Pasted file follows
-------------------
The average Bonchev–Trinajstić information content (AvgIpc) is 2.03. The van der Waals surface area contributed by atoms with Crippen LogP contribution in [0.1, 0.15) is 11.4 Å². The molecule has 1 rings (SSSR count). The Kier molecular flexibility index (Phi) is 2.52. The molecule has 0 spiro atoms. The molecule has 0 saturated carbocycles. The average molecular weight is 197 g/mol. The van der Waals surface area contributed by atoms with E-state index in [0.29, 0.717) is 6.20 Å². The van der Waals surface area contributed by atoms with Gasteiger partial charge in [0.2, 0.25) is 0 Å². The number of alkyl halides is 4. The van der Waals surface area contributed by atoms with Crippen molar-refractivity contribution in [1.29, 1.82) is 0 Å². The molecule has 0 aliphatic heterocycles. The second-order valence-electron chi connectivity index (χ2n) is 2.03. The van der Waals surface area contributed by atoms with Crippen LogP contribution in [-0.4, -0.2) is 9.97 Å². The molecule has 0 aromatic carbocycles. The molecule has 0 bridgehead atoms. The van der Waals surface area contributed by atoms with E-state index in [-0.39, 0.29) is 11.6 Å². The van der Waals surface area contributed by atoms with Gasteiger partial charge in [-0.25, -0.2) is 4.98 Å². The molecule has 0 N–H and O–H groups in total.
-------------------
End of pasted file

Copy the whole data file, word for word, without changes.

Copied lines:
The average Bonchev–Trinajstić information content (AvgIpc) is 2.03. The van der Waals surface area contributed by atoms with Crippen LogP contribution in [0.1, 0.15) is 11.4 Å². The molecule has 1 rings (SSSR count). The Kier molecular flexibility index (Phi) is 2.52. The molecule has 0 spiro atoms. The molecule has 0 saturated carbocycles. The average molecular weight is 197 g/mol. The van der Waals surface area contributed by atoms with E-state index in [0.29, 0.717) is 6.20 Å². The van der Waals surface area contributed by atoms with Gasteiger partial charge in [0.2, 0.25) is 0 Å². The number of alkyl halides is 4. The van der Waals surface area contributed by atoms with Crippen molar-refractivity contribution in [1.29, 1.82) is 0 Å². The molecule has 0 aliphatic heterocycles. The second-order valence-electron chi connectivity index (χ2n) is 2.03. The van der Waals surface area contributed by atoms with Crippen LogP contribution in [-0.4, -0.2) is 9.97 Å². The molecule has 0 aromatic carbocycles. The molecule has 0 bridgehead atoms. The van der Waals surface area contributed by atoms with E-state index in [-0.39, 0.29) is 11.6 Å². The van der Waals surface area contributed by atoms with Gasteiger partial charge in [-0.25, -0.2) is 4.98 Å². The molecule has 0 N–H and O–H groups in total.